Supporting artists by giving them their skills' worth - I Value Every IdeaKirti Punia
“Every child is an artist, the problem is how to remain an artist once we grow up.” – Pablo Picasso
Art is inspiring, aesthetic and motivating but above all it is very subjective. Holding centuries of history in every community, country and culture, art in its novel form indulging in traditional styles and skills is withering away. The demand for Indian traditional art and handicraft remains high in the market but craftsmen are detaching themselves from their gifted and acquired skills as it does not make their ends meet. The competition from the new age and well exposed designers & artists, struggle to sell to the right market and the lack of much demanded modern sensibility and finishing – all are pushing the rural and underprivileged craftsmen and artists to give up on their art & skills. Inspiration and passion does not fill up their empty stomachs after all.
Navya Agarwal, a 23 year old product design graduate from Raffles Millennium International, experienced the same first hand while redesigning the furniture at her home. She was co-ordinating with some carpenters from a small village near her hometown, Sitapur – a small town in the state of Uttar Pradesh. She thought of putting their skills to test and asked them to create miniature mock-ups of her furniture designs before taking up the project. To her pleasant surprise, the small furniture pieces were carved out to perfection and that too without any use of modern machinery, all done with traditional wood work techniques.
The 4 carpenters amazed her with their skills and made her believe in the potential of rural Indian craftsmanship. After that day, she started going to nearby villages and asked people to portray their talent and art. She also asked her house help, the driver, the neighbors’ cook – anyone and everyone- about what skills they possess and what do they like to do. She was astonished by the talent she found, determined to pay them their art’s worth and revive their interest in their passion. With the same in mind, Navya started ‘I Value Every Idea’ this April. IVEI is an initiative to support and encourage craftsmen who possess the skills but lack opportunities. Their skills and Navya’s designs come together to create handicraft products with India’s ethnicity and new age style and sensibility.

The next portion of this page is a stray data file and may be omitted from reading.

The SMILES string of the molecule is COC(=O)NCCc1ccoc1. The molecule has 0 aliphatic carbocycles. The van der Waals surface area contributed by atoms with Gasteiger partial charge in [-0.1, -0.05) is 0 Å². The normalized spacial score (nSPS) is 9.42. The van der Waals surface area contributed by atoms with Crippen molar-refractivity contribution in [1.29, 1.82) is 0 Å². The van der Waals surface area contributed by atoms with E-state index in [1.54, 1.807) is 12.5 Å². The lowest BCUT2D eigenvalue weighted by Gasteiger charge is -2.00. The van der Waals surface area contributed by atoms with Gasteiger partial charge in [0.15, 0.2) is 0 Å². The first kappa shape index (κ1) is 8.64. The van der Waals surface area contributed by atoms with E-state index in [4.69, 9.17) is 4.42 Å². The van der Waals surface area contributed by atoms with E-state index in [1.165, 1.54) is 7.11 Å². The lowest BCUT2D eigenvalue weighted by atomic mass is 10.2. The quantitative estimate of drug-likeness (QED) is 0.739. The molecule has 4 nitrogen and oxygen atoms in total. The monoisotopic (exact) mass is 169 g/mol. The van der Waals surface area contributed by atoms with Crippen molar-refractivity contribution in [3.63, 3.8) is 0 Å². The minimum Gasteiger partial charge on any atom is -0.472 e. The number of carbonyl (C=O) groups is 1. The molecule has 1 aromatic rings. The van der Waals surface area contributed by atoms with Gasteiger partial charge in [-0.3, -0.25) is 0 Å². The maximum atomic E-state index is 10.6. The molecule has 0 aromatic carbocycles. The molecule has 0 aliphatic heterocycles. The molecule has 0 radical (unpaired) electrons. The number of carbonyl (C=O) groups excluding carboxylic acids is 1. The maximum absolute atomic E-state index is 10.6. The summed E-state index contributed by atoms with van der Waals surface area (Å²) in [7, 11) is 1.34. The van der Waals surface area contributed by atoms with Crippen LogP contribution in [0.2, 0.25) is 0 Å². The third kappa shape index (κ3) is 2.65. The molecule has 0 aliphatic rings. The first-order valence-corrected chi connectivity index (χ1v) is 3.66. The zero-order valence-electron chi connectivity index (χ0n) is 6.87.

IVEI has a team of 12 – a talented lady who used to clean houses to earn a living now works as a crochet artist, Navya’s driver’s niece shows her hand at the plastic bora work, the 4 carpenters are using their skills in wood craft and karigari, a handicapped girl from a nearby village Tareenpur takes charge of mitti ke khilaune collection and a young girl from the town is following her passion for mehendi designing by converting it to mehendi kala collection.Talking about various aspects of IVEI, Navya says, “All of the artists in the team have amazing skills but have not got any exposure to the markets. They were hungry for making and learning something new every minute but had no idea how to get paid for it.” The first and foremost problem which Navya faces is communicating with the team members efficiently where her mother chips in and helps her. “I know Hindi properly but I cannot speak and understand the dialect many of my team members speak and they do not know English. It becomes difficult to communicate the intricacies of design.”
She vividly remembers an innocent request from her team member asking her to teach her English instead of paying her in cash. With IVEI, the freelance graphic designer and a well taught product designer, Navya, has taken up to designing the products matching the skills of her team, teaching them basic English and bridging the gap between thriving art in the underprivileged society and the modern markets.
Navya has set up a small workshop in Sitapur where she provides these artists with basic resources, tools, design and guidance. All of them get paid on a per hour basis and are earning more than they used to doing what they love doing. The first batch of products from IVEI is ready and Navya has planned on exhibiting it in 3 upcoming exhibitions in Bangalore, Kanpur and Delhi and later on selling it by partnering with handicraft and designer stores and e-commerce portals. Currently IVEI products can be bought from ‘ItsHandMade’- an online marketplace for all things handmade. She has just started a month back and there is a long way to go.Website: IVEI
If you wish to see IVEI’s first collection, visit the exhibition Sunday Soul Sante at Manpho Convention Centre, Bangalore on June 9th.